During bilateral meetings at the White House, which included Vice President Kamala Harris and Secretary of State Antony Blinken, Mr Biden announced a new military aid package that includes artillery, ammunition, anti-tank weapons and Abrams tanks, which will be delivered to Ukraine next week.
“We are also focused on strengthening Ukraine's air defence capabilities to protect the critical infrastructure that provides heat and light during the coldest and darkest days of the year,” Mr Biden said.
“That includes providing the second Hawk air defence battery, with steady deliveries of additional Hawk and other systems each month through the winner.”
Mr Zelenskyy thanked Mr Biden for the new tranche of aid and said the two leaders had held “very productive, strong negotiations”.
“I thank the United States of America, Mr President for the new defence package for Ukraine, a very powerful package,” he said. “Thanks so much, and it has exactly what our soldiers need.”
Earlier, Mr Zelenskyy said “air defence” was one of his top priorities amid missile strikes on Ukrainian cities.
“More air defence, more support for Ukrainian soldiers on the front lines,” he said.
Earlier on Thursday, Mr Biden and his wife Jill greeted Mr Zelenskyy and his wife Olena outside the White House before the two leaders held a meeting in the Oval Office.
And in the morning, Mr Zelenskyy held private meetings with Republican and Democratic politicians in Congress as he pushed for sustained US support for his country's war effort.
He also spoke with top military leaders at the Pentagon, including Defence Secretary Lloyd Austin.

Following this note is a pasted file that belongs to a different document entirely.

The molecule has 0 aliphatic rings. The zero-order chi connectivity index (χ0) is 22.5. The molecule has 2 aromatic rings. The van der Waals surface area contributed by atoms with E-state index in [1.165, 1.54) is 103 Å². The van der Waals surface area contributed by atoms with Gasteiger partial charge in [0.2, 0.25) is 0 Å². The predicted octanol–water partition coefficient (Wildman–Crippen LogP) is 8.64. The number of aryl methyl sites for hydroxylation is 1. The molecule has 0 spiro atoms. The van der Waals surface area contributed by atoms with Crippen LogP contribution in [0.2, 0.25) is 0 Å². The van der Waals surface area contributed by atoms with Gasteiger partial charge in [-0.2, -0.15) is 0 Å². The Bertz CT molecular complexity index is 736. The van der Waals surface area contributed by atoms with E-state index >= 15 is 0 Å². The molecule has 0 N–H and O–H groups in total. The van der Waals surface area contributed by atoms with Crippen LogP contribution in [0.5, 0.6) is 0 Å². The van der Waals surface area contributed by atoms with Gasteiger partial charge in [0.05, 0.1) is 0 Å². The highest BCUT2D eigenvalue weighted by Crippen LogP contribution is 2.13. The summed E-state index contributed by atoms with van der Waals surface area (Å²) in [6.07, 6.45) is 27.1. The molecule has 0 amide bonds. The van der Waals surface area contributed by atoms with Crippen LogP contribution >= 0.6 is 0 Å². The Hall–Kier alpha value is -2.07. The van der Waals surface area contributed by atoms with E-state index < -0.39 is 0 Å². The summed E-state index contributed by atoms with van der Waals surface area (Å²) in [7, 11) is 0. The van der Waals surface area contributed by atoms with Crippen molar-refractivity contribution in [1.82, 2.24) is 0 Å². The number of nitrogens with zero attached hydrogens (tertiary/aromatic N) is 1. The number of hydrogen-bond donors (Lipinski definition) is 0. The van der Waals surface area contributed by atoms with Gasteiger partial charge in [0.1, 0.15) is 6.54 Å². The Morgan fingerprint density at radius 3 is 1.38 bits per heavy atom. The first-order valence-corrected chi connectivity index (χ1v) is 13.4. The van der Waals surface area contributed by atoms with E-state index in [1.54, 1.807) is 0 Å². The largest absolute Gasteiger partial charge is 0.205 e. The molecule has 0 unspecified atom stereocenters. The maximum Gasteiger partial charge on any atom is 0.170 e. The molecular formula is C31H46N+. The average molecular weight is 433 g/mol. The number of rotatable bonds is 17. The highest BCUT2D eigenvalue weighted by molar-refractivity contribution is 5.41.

US National Security Adviser Jake Sullivan said the new package of military assistance includes more ammunition for US-provided Himars systems, anti-armour missiles, artillery shells and DPICMs, which are surface-to-surface missiles.
Mr Zelenskyy was hoping the US would approve sending F-16 fighter jets as well as Army Tactical Missile Systems, or ATACMS – long-range missiles that Kyiv has long sought to obtain – to the country.
“It was great to meet with President Zelenskyy today,” House foreign affairs chairman Michael McCaul said on X, formerly Twitter.
“It is critical Ukraine win this war as the enemies of freedom … are watching closely. I pledged to continue pushing President Biden to send ATACMS.”
The trip marks Mr Zelenskyy's second visit to the White House since Russia's invasion.
The meeting in Washington comes at a critical time, Mr Kirby said, as Russian President Vladimir Putin has reached out to North Korea for ammunition and weapons, and is getting drones from Iran.
“We're going to continue to do what we can to help them achieve success in this counter-offensive – and beyond, quite frankly,” John Kirby, the White House National Security spokesman ton Wednesday.
Ukraine launched its counter-offensive against Russian forces in early June to try to reclaim territory taken during the full-scale invasion that started in February 2022.
But progress has been slow, making it increasingly difficult for Mr Biden, who is running for re-election in 2024, to advocate for more funding for Ukraine.
Mr Kirby said Ukraine was making some progress but that “clearly, this counter-offensive is not over”, and would require more support to continue making advances.
Meanwhile, Congress is debating whether or not to approve $24 billion in additional assistance to Ukraine, which Mr Biden has requested.
But amid intense partisanship between Democrats and Republicans, Congress is increasingly divided over providing more funds for a war that is showing no sign of abating.
House Speaker Kevin McCarthy turned down a request by Mr Zelenskyy to address a joint session of Congress, media outlets reported.
Since the war began, Mr Biden has directed about $75 billion in military, financial and humanitarian assistance to Ukraine.
“If you think that the cost of supporting Ukraine is high now, just ponder how exorbitantly higher it would be in blood and treasure if we just walk away and let him [Mr Putin] take Ukraine,” Mr Kirby said.
“Then the cost of defending sovereign integrity and territory, believe me, gets a whole lot more expensive in both blood and treasure, including American blood.”
Republicans have a narrow majority in the US House of Representatives and have indicated that they are opposed to more funds for Ukraine.
Some conservative politicians are pushing for broad spending cuts and an end to all military aid to Ukraine.